This is this then. The Emergency Poet travels the land, pitching up in sometimes unpredictable places and putting down poems for troubled and untroubled souls. All adminstered from the back of her vintage classic British ambulance. It's true. As you and I know, there is a huge waiting list of people needing poetry in their lives, so, we jumped the queue a little bit and here's what we found...
Outsideleft: Whaaaat!? Whoooo!? How and so on?
Emergency Poet: Emergency Poet is a woman dressed up as a doctor with a stethoscope, driving a 1970’s ambulance. She has with her either Nurse Verse or a qualified Poemedic. This crack medical team administers poetry, either through a ten minute one to one consultation on the stretcher in the back, or via the Cold Comfort pharmacy, where there are bottles of pills containing poems for various ailments....from such things as Anxiety, Internet Addiction, Empty Nest Syndrome, to Poetry Viagra and pills for Unrequited Love.
OL: What, where has been the least likely place you've found yourself popping up as the emergency poet
Emergency Poet: I have found myself in a few strange places; a wedding, an NHS Conference with posh consultants and Andy Burnham, a pub... but I think the strangest poetic emergency I attended was for a creative wild swimming project last Summer, called Dip - http://www.dipshropshire.com/ - where I set up the ambulance in some beautiful places in Shropshire and people came along, had some creative workshops and a wild swim. I had people dripping pond water in the back of the ambulance!
I was also in attendance at Bristol Southmead Hospital for a few days, parked amongst the real ambulances, and felt a bit of a fraud! But it actually made sense to be there, talking poetry to people who were frightened or anxious!
OL: How long does a typical consultation last?
Emergency Poet: They last about ten minutes on average. Children’s consultations are quicker.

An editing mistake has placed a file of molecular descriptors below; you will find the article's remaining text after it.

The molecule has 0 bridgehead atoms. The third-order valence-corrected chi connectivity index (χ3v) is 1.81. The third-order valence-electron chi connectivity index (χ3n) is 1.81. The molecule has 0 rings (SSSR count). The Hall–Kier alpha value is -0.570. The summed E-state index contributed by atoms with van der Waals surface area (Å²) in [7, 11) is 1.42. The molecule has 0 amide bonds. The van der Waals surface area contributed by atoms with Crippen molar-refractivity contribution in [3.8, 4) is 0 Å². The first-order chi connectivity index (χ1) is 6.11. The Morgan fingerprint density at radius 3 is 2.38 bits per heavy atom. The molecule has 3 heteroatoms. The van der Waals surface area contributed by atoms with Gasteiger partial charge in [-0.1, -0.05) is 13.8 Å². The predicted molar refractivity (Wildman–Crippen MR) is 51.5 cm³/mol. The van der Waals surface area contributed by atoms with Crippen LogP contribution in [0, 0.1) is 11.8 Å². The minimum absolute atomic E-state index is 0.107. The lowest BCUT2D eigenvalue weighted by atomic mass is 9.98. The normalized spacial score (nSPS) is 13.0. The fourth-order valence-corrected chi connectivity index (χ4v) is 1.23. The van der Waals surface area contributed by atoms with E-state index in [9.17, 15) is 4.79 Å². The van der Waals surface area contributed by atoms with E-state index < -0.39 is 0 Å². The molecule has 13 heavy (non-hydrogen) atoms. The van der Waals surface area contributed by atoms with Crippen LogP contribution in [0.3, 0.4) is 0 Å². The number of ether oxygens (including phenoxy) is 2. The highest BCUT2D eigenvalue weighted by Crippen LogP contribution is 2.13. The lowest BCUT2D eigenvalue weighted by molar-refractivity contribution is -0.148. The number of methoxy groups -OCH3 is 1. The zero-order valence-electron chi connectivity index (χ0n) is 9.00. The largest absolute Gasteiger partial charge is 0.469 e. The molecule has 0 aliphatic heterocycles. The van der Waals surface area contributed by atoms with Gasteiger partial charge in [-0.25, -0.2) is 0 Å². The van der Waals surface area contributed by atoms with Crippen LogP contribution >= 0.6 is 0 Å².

OL: Is this like living theatre for your guests in the ambulance? Are they co starring in their own co production?
Emergency Poet:That’s a really good question! It looks like a piece of street theatre, but it has more in common with gypsy fortune telling caravans of the past....part theatre, but the conversations are real and intimate, and the poetry is really good poetry.
OL: Without naming names... What has been your toughest case? And what in the end did you recommend?
Emergency Poet: I really cannot remember a particular tough case, and if they come in actually acting tough, they soon soften. I think that the hardest ones for me are when I talk to people who have not been readers at all in their lives, not even having books that they loved in their childhood. I also get asked for poems for them to give to a loved one, to help them and this doesn’t really work...I have spent time listening and learning about the person in front of me and the gift of the poem is for them, not anyone else.
OL: Do you have repeat visitors?
Emergency Poet: It has surprised me, but yes, quite often. People who have had a consultation often seek me out again which is lovely!
OL: It's not like penance is it?
Emergency Poet: Not remotely! Unless it’s what you’re after! In that case I could probably find a poem for someone who is seeking absolution.
OL: Has anyone ever been helped by the poetry of Charles Bukowski?
Emergency Poet: Oh yes! Mainly through empathising through a shared experience. I like his poem The Retreat and use that quite often.
OL: Poetry, adults don't seem to love it. Children absolutely do, what happens?
Emergency Poet: Secondary school happens. They pull poems – and poetry - to pieces.
OL: Could you help Nicky Morgan?
Emergency Poet: I’m not sure that she can be helped, but there are a few poems I might share with her! I love this one .... and then there’s this poem from my friend Heather Wastie...
OL: About the Ambulance...? What can you tell us? What's under the hood? What size are the tires? Where did it work as a medical ambulance before you acquired it? What's dodgily unreliable about it?
Emergency Poet: Blokes of a certain age often shuffle up to us at festivals and want answers to these very questions! It’s a ‘79/ 80 registered Ford Transit with an older Wadham ambulance body bolted to the back. I bought it from e-bay and it came from a de-commissioned nuclear power station in Scotland, where it had hardly been used, and so was in mint condition with just 6,000 miles on the clock! it’s got a 2.5 litre engine, 4 gears, and it has a top speed of about 60 mph. It is a wonderful thing and has been amazingly reliable....except we had to have a bit of an engine over-haul recently because of disintegrating pipes and bushes because of its age. Also, there is no power steering and so parking and manoeuvring in city centres and outside libraries can be knackering!
My first ambulance was a 1950’s Morris, which looked gorgeous, but spent most of the time travelling on a trailer!
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